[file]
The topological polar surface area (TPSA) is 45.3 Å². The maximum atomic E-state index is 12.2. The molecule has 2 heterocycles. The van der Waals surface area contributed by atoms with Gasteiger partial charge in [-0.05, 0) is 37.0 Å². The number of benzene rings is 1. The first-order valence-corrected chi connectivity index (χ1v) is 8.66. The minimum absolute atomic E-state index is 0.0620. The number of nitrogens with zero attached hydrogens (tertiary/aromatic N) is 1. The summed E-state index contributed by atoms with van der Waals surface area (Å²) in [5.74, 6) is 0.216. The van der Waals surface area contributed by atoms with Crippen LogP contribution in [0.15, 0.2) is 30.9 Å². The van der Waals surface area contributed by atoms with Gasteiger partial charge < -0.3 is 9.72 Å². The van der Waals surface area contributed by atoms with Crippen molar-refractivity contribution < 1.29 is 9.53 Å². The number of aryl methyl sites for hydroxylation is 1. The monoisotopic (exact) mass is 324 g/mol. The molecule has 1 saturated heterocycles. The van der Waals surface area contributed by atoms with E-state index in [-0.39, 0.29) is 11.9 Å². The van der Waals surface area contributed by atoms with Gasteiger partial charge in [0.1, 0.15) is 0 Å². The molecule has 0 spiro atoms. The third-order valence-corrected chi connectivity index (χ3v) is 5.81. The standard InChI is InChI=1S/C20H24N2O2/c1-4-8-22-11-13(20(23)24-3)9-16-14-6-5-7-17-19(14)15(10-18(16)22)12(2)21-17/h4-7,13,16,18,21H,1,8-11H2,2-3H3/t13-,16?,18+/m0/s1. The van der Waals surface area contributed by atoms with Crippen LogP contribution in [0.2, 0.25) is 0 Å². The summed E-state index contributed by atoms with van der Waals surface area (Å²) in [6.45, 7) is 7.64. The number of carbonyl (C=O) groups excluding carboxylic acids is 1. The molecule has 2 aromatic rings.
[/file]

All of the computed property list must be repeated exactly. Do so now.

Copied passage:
The topological polar surface area (TPSA) is 45.3 Å². The maximum atomic E-state index is 12.2. The molecule has 2 heterocycles. The van der Waals surface area contributed by atoms with Gasteiger partial charge in [-0.05, 0) is 37.0 Å². The number of benzene rings is 1. The first-order valence-corrected chi connectivity index (χ1v) is 8.66. The minimum absolute atomic E-state index is 0.0620. The number of nitrogens with zero attached hydrogens (tertiary/aromatic N) is 1. The summed E-state index contributed by atoms with van der Waals surface area (Å²) in [5.74, 6) is 0.216. The van der Waals surface area contributed by atoms with Crippen LogP contribution in [0.15, 0.2) is 30.9 Å². The van der Waals surface area contributed by atoms with Gasteiger partial charge < -0.3 is 9.72 Å². The van der Waals surface area contributed by atoms with Crippen molar-refractivity contribution < 1.29 is 9.53 Å². The number of aryl methyl sites for hydroxylation is 1. The monoisotopic (exact) mass is 324 g/mol. The molecule has 1 saturated heterocycles. The van der Waals surface area contributed by atoms with E-state index in [-0.39, 0.29) is 11.9 Å². The van der Waals surface area contributed by atoms with Gasteiger partial charge in [0.1, 0.15) is 0 Å². The molecule has 0 spiro atoms. The third-order valence-corrected chi connectivity index (χ3v) is 5.81. The standard InChI is InChI=1S/C20H24N2O2/c1-4-8-22-11-13(20(23)24-3)9-16-14-6-5-7-17-19(14)15(10-18(16)22)12(2)21-17/h4-7,13,16,18,21H,1,8-11H2,2-3H3/t13-,16?,18+/m0/s1. The van der Waals surface area contributed by atoms with Crippen LogP contribution in [0.2, 0.25) is 0 Å². The summed E-state index contributed by atoms with van der Waals surface area (Å²) in [6.45, 7) is 7.64. The number of carbonyl (C=O) groups excluding carboxylic acids is 1. The molecule has 2 aromatic rings.